Lancashire Life Reader Lunch - Penny Street Bridge Lunch, Lancaster

PUBLISHED: 19:33 14 January 2010 | UPDATED: 11:41 28 February 2013

Andrew Farley with a top-up for Andrew Pollock and Monique Chadwick.

Andrew Farley with a top-up for Andrew Pollock and Monique Chadwick.

One of Lancaster's historic inns has been transformed into a smart dining destination<br/>with sumptuously furnished rooms

They dont make any secret of their approach to food at the Penny Bridge Street restaurant in Lancaster. Its there on the dining room blackboard for all to see - a map of Lancashire annotated to show customers where the food theyre eating has come from.

This gastronomic chart of the county reveals, among other things, that the fish is from Fleetwood, the ice cream from Wallings at Cockerham, the lamb from Sellet Mill Farm at Whittington, and even the coffee is blended and roasted just up the street at J. Atkinson & Co.

Some places proclaim their devotion to locally sourced produce, but Penny Street Bridge wears it like a badge of honour.

The Edwardian sandstone building housing this restaurant, bar and rooms stands sentinel at the entrance to Lancaster. It will be familiar to anyone who has driven to the city from the south on the A6 but few will have given it a second thought as they waited for lights to change.

Now, there is good reason to pass through its portals. For the slightly forbidding exterior masks a glorious bar, lounge and brasserie which is flooded by coloured light, refracted through beautiful Edwardian stained-glass windows.

It has the look and the feel of a bright, vibrant French bistro but with all the plus points of a traditional English pub. The food, apart from being local, is expertly cooked by a kitchen team led by Cumbrian chef Andrew Nixon, who creates good British dishes, both ancient and modern.

The site once contained the citys toll house but it was rebuilt in 1907 by local brewers Yates and Jackson. They sold it to the Carty family - they continued to visit the place until recently - and in 1937 it was bought by Daniel Thwaites. In those days, there were two businesses on the site - the Commercial Inn and the White Cross Hotel

The Blackburn brewers still own the building, but it is now run by their Shire Hotels division. Until 2007, its fair to say it had lost some of its lustre. But then, Thwaites spent 2.5m turning a run down old pub into a chic hotel with 28 rooms.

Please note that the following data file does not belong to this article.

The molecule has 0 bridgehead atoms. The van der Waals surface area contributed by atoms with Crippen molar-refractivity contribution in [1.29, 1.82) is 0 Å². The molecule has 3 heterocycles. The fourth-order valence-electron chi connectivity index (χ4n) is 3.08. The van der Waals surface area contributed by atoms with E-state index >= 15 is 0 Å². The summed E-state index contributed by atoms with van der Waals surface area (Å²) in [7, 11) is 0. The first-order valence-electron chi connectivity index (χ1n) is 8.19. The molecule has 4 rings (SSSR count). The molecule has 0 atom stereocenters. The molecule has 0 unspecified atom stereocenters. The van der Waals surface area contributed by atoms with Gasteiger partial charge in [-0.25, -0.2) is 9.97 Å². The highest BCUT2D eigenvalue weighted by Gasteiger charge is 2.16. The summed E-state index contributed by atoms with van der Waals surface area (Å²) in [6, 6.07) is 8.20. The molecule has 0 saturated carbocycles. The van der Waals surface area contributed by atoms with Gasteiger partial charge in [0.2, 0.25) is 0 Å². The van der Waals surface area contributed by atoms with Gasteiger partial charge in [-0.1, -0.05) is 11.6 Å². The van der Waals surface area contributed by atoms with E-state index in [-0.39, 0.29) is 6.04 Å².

Its not hard see where the money was spent when you inspect the rooms - top of the range fixtures and fittings, luxurious bathrooms and tasteful decorations which are modern but dont spoilt the architecture. Much of it is listed - one bedroom even has a listed cupboard.

But it was the dining room that really attracted our attention at the latest Lancashire Life luncheon and there wasnt a better time to stage it as general manager Ian Graham and the team were celebrating the fact they had received the top Taste of Lancashire award.

We started off with canaps, which included little cups of a delicate pumpkin soup served with Lancashire cheese cracknels, and accompanied by glasses of Pol Roger White Foil champagne.

Our starter was a fish mousse with smoked salmon and a beetroot and cucumber salad. Thwaites wine development manager Cathy Swift had it served with a crisp, fruity Riesling - a very happy marriage.

A succulent roast and stuffed saddle of lamb came with a mini shepherds pie and a powerful Carmen Reserve Cabernet Sauvignon from Chiles Maipo Valley. Pudding was a special treat - caramelised apple tart with a beautiful blackberry ice cream made for the occasion by Wallings Farm. More fruit flavours came in a Chilean Sauvignon Blanc dessert wine.

Atkinsons specially blended Penny Street coffee completed a memorable meal and - like bad pennies - guests left promising to be back.

Penny Street Bridge Restaurant and Hotel, Penny Street, Lancaster LA1 1XT. Tel: 01524 599900 or see

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